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The Concert [Paperback]

Ismail Kadare
4.5 out of 5 stars  See all reviews (2 customer reviews)

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Paperback, 28 Feb 1998 -- Trade-In Store
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Book Description

28 Feb 1998
A glimpse into the melting pot of reputations and rumours in the twilight years of communism in Albania, as the morning's orthodoxies become heresies by dinner-time, and everyone must step nimbly to keep out of jail. The fragile nature of political realities in present-day China too, is summed up.
--This text refers to an out of print or unavailable edition of this title.

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Product details

  • Paperback: 444 pages
  • Publisher: Arcade; 1st Arcade Paperback Ed edition (28 Feb 1998)
  • Language: English
  • ISBN-10: 1559704152
  • ISBN-13: 978-1559704151
  • Product Dimensions: 20.9 x 14 x 3 cm
  • Average Customer Review: 4.5 out of 5 stars  See all reviews (2 customer reviews)
  • Amazon Bestsellers Rank: 3,861,715 in Books (See Top 100 in Books)

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"His finest book is The Concert, an epic study of the Albanians when living under the thumb of their sole world ally, the Chinese. It is half realism, half Borgesian, and the form and content jointly stun" (Independent)

"The Concert is a splendidly deep and serious novel that entirely transcends, as it were, its unremarkable outer garment. Kadare's achievement is to dramatise truthfully throughout. This is a book to read and re-read" (Guardian)

"He has been compared to Gogol, Kafka and Orwell. But Kadare's is an original voice, universal yet deeply rooted in his own soil" (Independent on Sunday)

"It is Shakespearian in its sweep of history with its insertions of poetic and theatrical farce and its description of the contortions Albanians had to perform to survive Marxist doctrine" (Sydney Morning Herald) --This text refers to an alternate Paperback edition.

Book Description

Albania's best-known novelist and poet and one of Europe's great living writers, he bears comparison to Gogal, Kafka and Orwell --This text refers to an alternate Paperback edition.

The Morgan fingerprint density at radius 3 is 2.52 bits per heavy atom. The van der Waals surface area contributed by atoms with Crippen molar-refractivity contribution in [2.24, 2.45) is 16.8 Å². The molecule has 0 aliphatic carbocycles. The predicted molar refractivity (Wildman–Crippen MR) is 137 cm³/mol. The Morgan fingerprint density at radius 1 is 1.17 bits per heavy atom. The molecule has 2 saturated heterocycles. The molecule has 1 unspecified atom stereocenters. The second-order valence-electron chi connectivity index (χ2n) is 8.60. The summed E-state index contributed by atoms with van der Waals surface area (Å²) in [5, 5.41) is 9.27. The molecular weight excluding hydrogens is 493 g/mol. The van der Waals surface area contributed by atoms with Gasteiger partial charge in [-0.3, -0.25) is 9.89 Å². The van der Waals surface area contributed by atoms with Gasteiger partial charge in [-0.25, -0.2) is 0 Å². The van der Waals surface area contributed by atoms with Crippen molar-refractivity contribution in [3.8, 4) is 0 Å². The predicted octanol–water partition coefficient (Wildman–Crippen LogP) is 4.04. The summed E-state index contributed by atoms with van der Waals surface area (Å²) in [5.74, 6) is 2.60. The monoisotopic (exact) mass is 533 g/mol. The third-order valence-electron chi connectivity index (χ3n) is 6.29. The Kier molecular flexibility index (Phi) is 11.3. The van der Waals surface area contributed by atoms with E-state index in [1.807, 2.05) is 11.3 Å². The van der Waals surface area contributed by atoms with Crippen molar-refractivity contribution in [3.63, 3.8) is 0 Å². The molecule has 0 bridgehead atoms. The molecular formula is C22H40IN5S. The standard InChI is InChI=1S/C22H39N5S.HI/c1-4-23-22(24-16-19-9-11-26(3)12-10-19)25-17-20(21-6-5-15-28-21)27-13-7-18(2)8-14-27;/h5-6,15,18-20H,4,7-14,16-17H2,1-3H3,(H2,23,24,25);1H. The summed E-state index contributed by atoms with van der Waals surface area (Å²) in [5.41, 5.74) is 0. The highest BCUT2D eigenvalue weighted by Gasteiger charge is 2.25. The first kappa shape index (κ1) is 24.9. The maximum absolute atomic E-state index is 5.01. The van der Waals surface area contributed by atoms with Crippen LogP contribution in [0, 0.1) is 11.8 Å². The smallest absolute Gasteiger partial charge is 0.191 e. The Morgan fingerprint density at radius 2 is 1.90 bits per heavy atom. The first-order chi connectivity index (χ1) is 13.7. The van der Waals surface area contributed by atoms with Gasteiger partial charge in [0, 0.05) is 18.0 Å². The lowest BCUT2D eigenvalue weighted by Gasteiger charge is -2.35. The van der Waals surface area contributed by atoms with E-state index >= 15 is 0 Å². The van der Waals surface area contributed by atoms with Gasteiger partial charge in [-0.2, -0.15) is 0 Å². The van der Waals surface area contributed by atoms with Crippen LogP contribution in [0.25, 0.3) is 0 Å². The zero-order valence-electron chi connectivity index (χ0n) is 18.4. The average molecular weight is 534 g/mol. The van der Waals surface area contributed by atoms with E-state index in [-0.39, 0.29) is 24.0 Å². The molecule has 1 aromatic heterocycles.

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Customer Reviews

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Most Helpful Customer Reviews
4.0 out of 5 stars Albanian politics 1 Aug 2010
Format:Paperback|Verified Purchase
Kadare's The Concert is a fascinating glimpse into the political world of Albania and the trials and tribulations of a small state buffeted by the Cold War and international politics. He tells his tale with humour.
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5.0 out of 5 stars Extraordinary 6 Nov 2008
This is Kadare at his wonderful best, a book that works at every level - human, dramatic, political, philosophic. Read it.
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Most Helpful Customer Reviews on (beta) 4.7 out of 5 stars  3 reviews
9 of 9 people found the following review helpful
5.0 out of 5 stars one of the best of the century 18 Dec 2002
By Andrew Ng Hock Soon - Published on
this book is amazing. it's so sweeping in scope and vast in its concerns. chronicling the decline and eventual fall of the diplomatic ties between albania and china, the novel centers on several characters whose lives are directly and indirectly implicated by the sinister game-play of doublespeak and ambivalent symbolic gestures which are hallmarks of chinese politics. this novel is relentless in its critical view of a very complicated relationship, but it does not fall into the trap of blaming or accusation on either. instead, Kadare carefully delineates the various nuances emitted by the Chinese government which are then carefully, if not always successfully, interpreted by the Albanian government so as to chart the next political move. Mao Zedong is given a certain prominence here, and the novel's marvellous rendition of this strange man and his predilection with death and the theatre would give any psychoanalyst a field day. in my view, the most compelling section of the novel is the interchapter of the tragedy of macbeth, which can be read as a cleverly intertext of the history of the power-struggle between Zedong and his marshall, Lin Biao, and/or as the superior-subordinate dialectic between China and Albania. truly, Kadare is one of the 20th (and the 21st) century's most important writer, and this novel is enough to vouch for his excellence.